The threat of COVID-19 brings back bitter memories from several years back for Sa’d Abbas and his family: once more they will have to abandon their ancestral home and their agricultural fields.
After years of displacement, Sa’d and his brothers had gone back to their village and planted crops and vegetables, hoping to be able to work on them for at least a few hours in day-time.
“Because of the Coronavirus and the curfew [to prevent its spread], we are prevented to go to our village at day-time. That’s why most of our products this year have gone to waste.”
The Coronavirus was for us the equivalent to the threats from ISIS
“The Coronavirus was for us the equivalent to the threats from ISIS. Once more we feel miserable.”
Sa’d and his family hail from the Kaka’i village Walad in Daquq district (44 km south of Kirkuk City). Their village bore the brunt of ISIS attacks in 2014, and it had become a warzone and a hotbed for ISIS activities. That’s why the residents abandoned it.
“At the beginning, we had to protect ourselves until some forces arrived in the area and things settled a bit,” said Sa’d, who is the village’s commissioner.
KRG’s Peshmerga forces were stationed at the Kaka’i areas in Daquq mid-2014 until October 2017, when forces under the command of Government in Baghdad forced the Peshmerga out due to the dispute caused by the independence referendum held by KRG.
Sa’d said: “After the Peshmerga retreated and a security vacuum was created, ISIS attacked and we withstood them for nearly 30 minutes. In that battle, my brother Jangiz, who was a veterinary student, was martyred. Another brother of mine was injured.”
The increase in attacks and deterioration of security are forcing residents into displacement again. That’s the reason Sa’ds family moved from Walad village to Kirkuk City.
Sa’d said: “We preserved our honour and dignity with the blood of our brothers and others relatives, without anyone coming to our rescue. After several incidents, we felt that the threats are increasing and that we must leave.”
Of the total of 15 Kaka’i villages in Daquq district, five are completely desolated and three others are about to be.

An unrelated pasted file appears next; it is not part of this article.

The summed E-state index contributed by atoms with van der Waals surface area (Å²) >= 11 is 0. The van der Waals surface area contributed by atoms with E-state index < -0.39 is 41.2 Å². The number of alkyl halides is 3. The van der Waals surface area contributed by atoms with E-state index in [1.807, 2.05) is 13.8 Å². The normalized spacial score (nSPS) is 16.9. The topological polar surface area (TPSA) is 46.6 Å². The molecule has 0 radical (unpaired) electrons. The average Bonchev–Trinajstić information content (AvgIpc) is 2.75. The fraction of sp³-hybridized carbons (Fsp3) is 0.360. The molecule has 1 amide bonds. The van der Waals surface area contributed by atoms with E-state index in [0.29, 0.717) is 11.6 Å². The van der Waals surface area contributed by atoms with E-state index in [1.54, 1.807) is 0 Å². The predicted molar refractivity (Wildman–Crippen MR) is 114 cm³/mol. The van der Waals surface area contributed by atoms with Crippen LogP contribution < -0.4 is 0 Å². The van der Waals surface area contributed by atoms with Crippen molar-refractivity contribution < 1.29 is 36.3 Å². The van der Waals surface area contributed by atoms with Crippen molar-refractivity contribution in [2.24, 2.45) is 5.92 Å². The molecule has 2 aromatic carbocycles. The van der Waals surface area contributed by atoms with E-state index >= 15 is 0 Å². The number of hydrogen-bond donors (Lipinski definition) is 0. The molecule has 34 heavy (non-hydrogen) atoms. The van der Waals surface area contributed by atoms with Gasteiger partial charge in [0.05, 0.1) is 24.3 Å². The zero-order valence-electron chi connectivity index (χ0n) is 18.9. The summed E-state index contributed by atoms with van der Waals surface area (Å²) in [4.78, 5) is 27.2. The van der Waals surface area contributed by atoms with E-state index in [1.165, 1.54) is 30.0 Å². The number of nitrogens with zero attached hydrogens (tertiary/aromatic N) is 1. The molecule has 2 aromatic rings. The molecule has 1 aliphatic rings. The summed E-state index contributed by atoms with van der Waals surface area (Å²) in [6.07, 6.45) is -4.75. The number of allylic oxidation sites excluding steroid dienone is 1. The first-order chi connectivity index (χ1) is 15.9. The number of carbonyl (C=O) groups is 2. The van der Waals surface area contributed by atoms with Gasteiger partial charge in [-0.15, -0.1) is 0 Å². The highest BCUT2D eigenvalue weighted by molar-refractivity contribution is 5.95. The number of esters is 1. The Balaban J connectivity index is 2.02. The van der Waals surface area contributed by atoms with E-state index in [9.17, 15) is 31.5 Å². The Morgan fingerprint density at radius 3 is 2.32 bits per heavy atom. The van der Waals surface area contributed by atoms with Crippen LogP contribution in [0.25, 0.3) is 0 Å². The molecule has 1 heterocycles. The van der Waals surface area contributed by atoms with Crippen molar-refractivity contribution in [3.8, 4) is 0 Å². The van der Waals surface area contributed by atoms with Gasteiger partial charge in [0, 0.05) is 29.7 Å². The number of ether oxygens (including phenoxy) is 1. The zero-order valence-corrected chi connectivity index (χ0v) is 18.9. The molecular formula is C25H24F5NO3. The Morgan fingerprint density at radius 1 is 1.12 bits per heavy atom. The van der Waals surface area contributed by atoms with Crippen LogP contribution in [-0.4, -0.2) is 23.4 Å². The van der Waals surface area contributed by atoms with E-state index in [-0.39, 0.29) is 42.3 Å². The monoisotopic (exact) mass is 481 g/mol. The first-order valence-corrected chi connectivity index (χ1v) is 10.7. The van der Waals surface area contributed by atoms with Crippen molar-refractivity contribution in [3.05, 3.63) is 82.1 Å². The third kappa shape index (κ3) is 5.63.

After being displaced from their homes due to attacks by ISIS militants at night-time, the Kaka’i residents of the Waladi village, whose livelihood consists of farming and raising cattle, would go back to take care of their plants at day-time.
28-year-old Waladi resident Safa Abas is one of those who got wounded by ISIS. She has been trying to keep herself busy with farming in an attempt to erase some of the bad memories, until the COVID-19 outbreak deprived them of the ability to work their lands.
We are stuck at home, and all that is left to us is pain and depression
“On top of everything, there is the Coronavirus and curfews. We are stuck at home, and all that is left to us is pain and depression. We are unable to do this year’s harvest, all of our summer products go to waste,” said Safa.
Safa continued on the effects of the COVID-19: “We’ve suffered a lot: one of my brothers died in my arms. Farming is our only source of livelihood, but the Coronavirus prevent us from doing that too.”
Measures taken against the spread of the COVID-19 virus by the government have immensely harmed the Kaka’is. From decrease of security (due to deployment of police personnel to implement those measures), to the crippling of agriculture and economy.
In Kirkuk Province, a total surface of 100000 hectares of land has been planted with summer produce, according to a statistic by Kirkuk’s Agriculture Department.
Another farmer from the village, 34-year-old Dashti Walad, said: “I keep waiting for the day we can go back to our village, because all my childhood memories are made there.”
Dashti still had some livestock after he had to leave the village. But during the outbreak it was difficult to go back and forth, and therefore he sold them at low prices. “The Coronavirus brought us a lot of loss,” he said.
In an attempt to halt the Coronavirus outbreak, the central government in Baghdad and KRG have both banned travelling between all provinces since March.
Sa’d and his brothers don’t want to lose their livelihood after being displaced. They want their safety secured and have the ability to move back to their village.